You can always tell when something is a Tim Burton film – his touch is unmistakable. And yet at the same time no two of his films are alike, as he flits from black comedy (Beetlejuice) to Hammer-esque horror (Sleepy Hollow) and from fantastic drama (Big Fish) to stop-motion animations (Corpse Bride) and musicals (Sweeney Todd: The Demon Barber of Fleet Street). Big studios try to harness him, but for every triumphant Batman they’re just as likely to get a terrible flop (the Planet of the Apes reboot.)
Even so, Mars Attacks! is one of the odder contributions to Burton’s canon of work. It appeared in the same year as the summer blockbuster Independence Day (aka ID4); in many ways Mars Attacks! is a spoof of ID4 and many 50s and 60s alien invasion B-movies in the same way Airplane! brilliantly spoofs the Airport films, and Scary Movie less successfully takes pot shots at horror films like the Scream oeuvre. But in fact, Mars Attacks! is more accurately a case of bringing a classic 1960s American science fiction trading card game from Topps to the big screen.
Like many such spoof films, it’s very hit and miss. Some people will love it, some will hate it; many will just be confused and baffled by it. If you can get on its wavelength then it could well become one of your guilty pleasure films than can be watched time and again simply because there is so much happening in almost every frame that it rewards repeating viewings. I’ll be honest – after my first viewing I started off not liking it and just found it left me cold, but now I’m in that latter category and seem to re-watch and enjoy it once or twice every year, a very unusual thing for me.
Mars Attacks! boasts a stellar cast, at sometimes inexplicably so. Danny de Vito pops up in a small role as a Vegas gambler only to be vaporised by the Martians when they invade; Tom Jones pops up toward the end to sing “It’s not unusual” and ends up being one of the “stars” in the end scenes despite hardly having featured; conversely Michael J Fox and Jack Black appear early on only to be early victims of the Martian’s ray guns. It’s all a bit hyperactive, as though Tim Burton burst into a cinematic sweetshop, scooped up all the actors and plots and FX that he could, and then legged it before the shopkeeper could stop him – and then had to make a film from all the candy that he had got away with.
But Burton’s one of the few filmmakers who could take such a disastrous hyperactive set-up and make it work. The Martians themselves (CGI creations, and yet still delightfully effective 15 years later) are wonderful, all the better for chattering away in Martian-ese and only occasionally being translated into English; their facsimile prostitute (played by Lisa Marie Smith) picked up by sex addict White House press secretary Martin Short is inspired, both stunningly beautifully and weirdly wrong and creepy all at the same time. The scene where the first contact in Pahrump, Nevada goes disastrously wrong thanks to a dove is a highlight, eclipsed only by a “second contact” moment that wipes out the whole US Congress before the invasion really gets underway, commencing with the Martians getting “pressed” into their war suits like plastic toys getting manufactured by being pressed by moulds.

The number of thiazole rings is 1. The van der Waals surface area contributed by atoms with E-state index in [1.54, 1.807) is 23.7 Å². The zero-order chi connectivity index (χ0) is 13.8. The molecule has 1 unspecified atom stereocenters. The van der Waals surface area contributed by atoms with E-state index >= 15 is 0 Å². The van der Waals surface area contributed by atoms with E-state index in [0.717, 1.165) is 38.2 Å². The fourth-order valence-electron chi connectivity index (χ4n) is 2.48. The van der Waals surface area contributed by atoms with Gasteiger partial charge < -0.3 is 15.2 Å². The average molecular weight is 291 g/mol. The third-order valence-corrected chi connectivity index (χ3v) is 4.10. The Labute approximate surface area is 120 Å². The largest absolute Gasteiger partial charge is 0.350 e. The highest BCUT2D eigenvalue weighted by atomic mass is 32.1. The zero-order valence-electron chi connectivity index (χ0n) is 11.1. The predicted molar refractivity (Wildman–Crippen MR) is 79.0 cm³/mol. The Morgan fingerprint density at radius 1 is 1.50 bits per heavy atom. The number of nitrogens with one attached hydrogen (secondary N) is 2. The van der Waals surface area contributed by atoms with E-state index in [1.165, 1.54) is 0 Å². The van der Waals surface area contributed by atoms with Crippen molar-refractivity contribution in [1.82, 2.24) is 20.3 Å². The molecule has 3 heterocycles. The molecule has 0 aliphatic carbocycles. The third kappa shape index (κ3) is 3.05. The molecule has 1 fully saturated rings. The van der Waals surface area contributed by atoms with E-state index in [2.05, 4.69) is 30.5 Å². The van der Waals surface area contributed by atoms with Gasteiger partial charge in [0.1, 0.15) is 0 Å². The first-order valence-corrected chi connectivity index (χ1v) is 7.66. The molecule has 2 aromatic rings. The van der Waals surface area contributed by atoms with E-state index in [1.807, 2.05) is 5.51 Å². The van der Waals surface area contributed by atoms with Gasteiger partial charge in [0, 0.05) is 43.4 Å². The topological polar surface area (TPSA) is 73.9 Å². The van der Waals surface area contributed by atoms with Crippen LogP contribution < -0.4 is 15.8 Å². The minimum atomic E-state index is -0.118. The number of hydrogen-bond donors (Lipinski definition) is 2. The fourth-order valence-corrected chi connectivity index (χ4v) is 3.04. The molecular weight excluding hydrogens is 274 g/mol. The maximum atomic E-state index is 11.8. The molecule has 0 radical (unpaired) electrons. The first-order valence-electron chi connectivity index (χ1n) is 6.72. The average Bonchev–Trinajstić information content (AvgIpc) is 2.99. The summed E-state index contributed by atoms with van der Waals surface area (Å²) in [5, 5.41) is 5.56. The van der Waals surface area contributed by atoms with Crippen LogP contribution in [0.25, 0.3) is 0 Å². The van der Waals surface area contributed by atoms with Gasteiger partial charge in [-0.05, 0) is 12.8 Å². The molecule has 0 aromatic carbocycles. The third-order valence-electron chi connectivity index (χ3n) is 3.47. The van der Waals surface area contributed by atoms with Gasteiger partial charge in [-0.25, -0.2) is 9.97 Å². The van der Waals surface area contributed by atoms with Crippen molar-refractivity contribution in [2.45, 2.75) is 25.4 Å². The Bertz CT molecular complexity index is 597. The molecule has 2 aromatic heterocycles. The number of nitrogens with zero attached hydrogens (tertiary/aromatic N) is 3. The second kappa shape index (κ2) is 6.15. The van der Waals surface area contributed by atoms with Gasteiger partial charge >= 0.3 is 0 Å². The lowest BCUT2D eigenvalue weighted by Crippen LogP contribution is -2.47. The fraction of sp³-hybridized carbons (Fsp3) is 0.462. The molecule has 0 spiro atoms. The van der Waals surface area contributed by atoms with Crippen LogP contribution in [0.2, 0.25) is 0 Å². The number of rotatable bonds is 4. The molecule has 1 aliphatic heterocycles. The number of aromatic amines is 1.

Burton’s also the only director who can put Jack Nicholson in a film and make me … not mind. I hate Nicholson in films with a passion, with only two exceptions: his portrayal of the Joker in Batman (which is still a fantastic definitive portrayal of the comic book figure, with all due respect for Heath Ledger’s inspired and very different interpretation in The Dark Knight) and also his roles in Mars Attacks! – he plays both President James Dale and Vegas entrepreneur Art Land and is great in both. How Burton manages to make Nicholson so palatable to me is a mystery and a genuine small triumph.
Other actors include a young Natalie Portman, Annette Benning, Jim Brown, Pierce Brosnan (as a wonderful 50s-style pipe-smoking scientist), Sarah Jessica Parker (inspired as a fashion reporter whose empty head ends up transplanted onto a chihuahua), Glenn Close, Pam Grier, film legend Sylvia Sidney (delightful as an out-of-it grandma devoted to the classics of Slim Whitman), Rod Steiger and Paul Winfield (brilliant as petty bickering US Army Generals) and many, many more.
It’s a mad film. It’s inspired at times, and genuinely enjoyable, but it’s also uneven and imperfect. But I’ll happily keep re-watching it until the flaming cows stampede their way home (you’ll have to see the start of the film to understand that reference.)
It’s not had much love in its home cinema life – one pretty barebones DVD in 1999 and now finally a totally extras-free, non-remastered Blu-ray disc in 2011. However the Blu-ray is unexpectedly good given the palpable neglect, with the colours really popping and the extra sharper edge on key details really making this cartoon-esque film look really good, even if the quality is a little erratic (not unlike the film itself): sometimes details that should be sharp (like hair) suddenly become a rather blurry mess. It’s certainly an improvement on the mediocre DVD, though, and well worth adding to your collection.